The unscientific and confusing system of color nomenclature is, unhappily, a source of perplexities which no care can unravel. Color has always been more a matter of fancy and of fashion than of exact knowledge, and as a result the hundreds of color names used in the arts have been drawn indiscriminately from any source that proved suggestive--from the earth and the heavens above the earth and the waters beneath it —and applied in ways nearly always inexact and frequently misleading. Of all the hues the blue-reds have the most accurately-descriptive terms, perhaps because the violets and purples have always been of more interest to poets than to common men; yet even here there is no pretense of a scientific or even of an accu-rate nomenclature. For example, to take a few only of these color names, the term purple comes from a shell; violet, lilac, lavender, mauve, iris, amaranth, petunia and hyacinth from flowers; mulberry, rasp-berry, plum and prune from fruits; and amethyst the word itself means a remedy for drunkenness—from a stone. Puce is French for flea; gridelin is contracted from gris de lin; Bishop's purple and London smoke are loosely descriptive, and elephant's breath is a pure creation of the fancy of an earlier day.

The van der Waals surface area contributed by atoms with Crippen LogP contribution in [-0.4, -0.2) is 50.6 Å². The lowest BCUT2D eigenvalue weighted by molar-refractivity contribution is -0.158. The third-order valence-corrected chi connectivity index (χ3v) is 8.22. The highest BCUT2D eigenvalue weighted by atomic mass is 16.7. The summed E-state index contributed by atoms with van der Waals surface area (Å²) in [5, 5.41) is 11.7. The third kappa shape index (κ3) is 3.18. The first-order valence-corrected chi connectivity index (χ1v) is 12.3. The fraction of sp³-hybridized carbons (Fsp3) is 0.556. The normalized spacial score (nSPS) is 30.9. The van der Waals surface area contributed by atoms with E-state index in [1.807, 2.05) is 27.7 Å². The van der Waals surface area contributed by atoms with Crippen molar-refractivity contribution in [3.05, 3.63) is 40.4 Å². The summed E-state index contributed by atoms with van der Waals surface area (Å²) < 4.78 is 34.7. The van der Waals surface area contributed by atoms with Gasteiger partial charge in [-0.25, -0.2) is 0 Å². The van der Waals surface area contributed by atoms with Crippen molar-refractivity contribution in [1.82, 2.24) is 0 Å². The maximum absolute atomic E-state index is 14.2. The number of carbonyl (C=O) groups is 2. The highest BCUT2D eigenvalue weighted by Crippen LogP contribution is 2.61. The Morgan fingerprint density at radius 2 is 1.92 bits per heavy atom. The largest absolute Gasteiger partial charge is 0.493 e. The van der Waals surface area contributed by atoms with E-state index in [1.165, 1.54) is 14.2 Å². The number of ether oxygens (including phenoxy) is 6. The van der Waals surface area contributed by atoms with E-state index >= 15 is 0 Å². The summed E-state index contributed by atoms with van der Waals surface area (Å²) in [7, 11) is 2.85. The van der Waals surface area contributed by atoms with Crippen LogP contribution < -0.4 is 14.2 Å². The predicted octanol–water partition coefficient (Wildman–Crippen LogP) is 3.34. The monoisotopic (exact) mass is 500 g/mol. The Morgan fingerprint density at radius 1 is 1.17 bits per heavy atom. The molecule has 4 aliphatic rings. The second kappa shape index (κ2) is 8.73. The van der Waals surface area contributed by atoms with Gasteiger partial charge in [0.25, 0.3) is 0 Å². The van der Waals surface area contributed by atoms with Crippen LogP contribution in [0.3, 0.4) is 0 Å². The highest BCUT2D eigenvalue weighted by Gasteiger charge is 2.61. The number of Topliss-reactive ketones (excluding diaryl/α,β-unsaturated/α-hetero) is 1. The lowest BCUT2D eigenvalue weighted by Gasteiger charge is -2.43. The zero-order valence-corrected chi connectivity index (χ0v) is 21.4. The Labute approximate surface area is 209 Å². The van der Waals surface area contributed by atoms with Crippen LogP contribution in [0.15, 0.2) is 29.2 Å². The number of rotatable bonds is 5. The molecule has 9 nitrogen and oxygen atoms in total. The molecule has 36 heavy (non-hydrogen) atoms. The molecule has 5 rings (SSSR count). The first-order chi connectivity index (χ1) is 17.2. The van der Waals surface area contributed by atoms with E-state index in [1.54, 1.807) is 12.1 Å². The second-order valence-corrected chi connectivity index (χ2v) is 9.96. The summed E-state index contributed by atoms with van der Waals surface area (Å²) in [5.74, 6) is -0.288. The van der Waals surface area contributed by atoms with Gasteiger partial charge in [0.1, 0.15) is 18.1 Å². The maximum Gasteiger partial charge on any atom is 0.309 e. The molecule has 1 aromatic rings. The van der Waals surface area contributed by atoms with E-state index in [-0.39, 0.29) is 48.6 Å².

With the best intentions in the world it is quite impossible to use such terms exactly, or even intelligibly, so that among professional workers in color—to say nothing of laymen—a given color name will rarely convey precisely the same idea to two different individuals. The inevitable confusion is heightened by manufacturers, who not only constantly launch new color names, but also employ widely varying colors under the old names. Many more or less complete and elaborate systems of color notation have been devised, notably those of Chevreul, Maxwell, Oberthür et Dauthenay, and Ridgeway; but these systems have never been widely adopted. Considerable progress toward standardization has been made in the last decade; but at the present time the great number of color sensations can be described with approximate accuracy only in terms of their relations to the primary and binary hues, and to black, white and gray. This system is clumsy and tedious, but it is the best available to one who desires to be widely understood.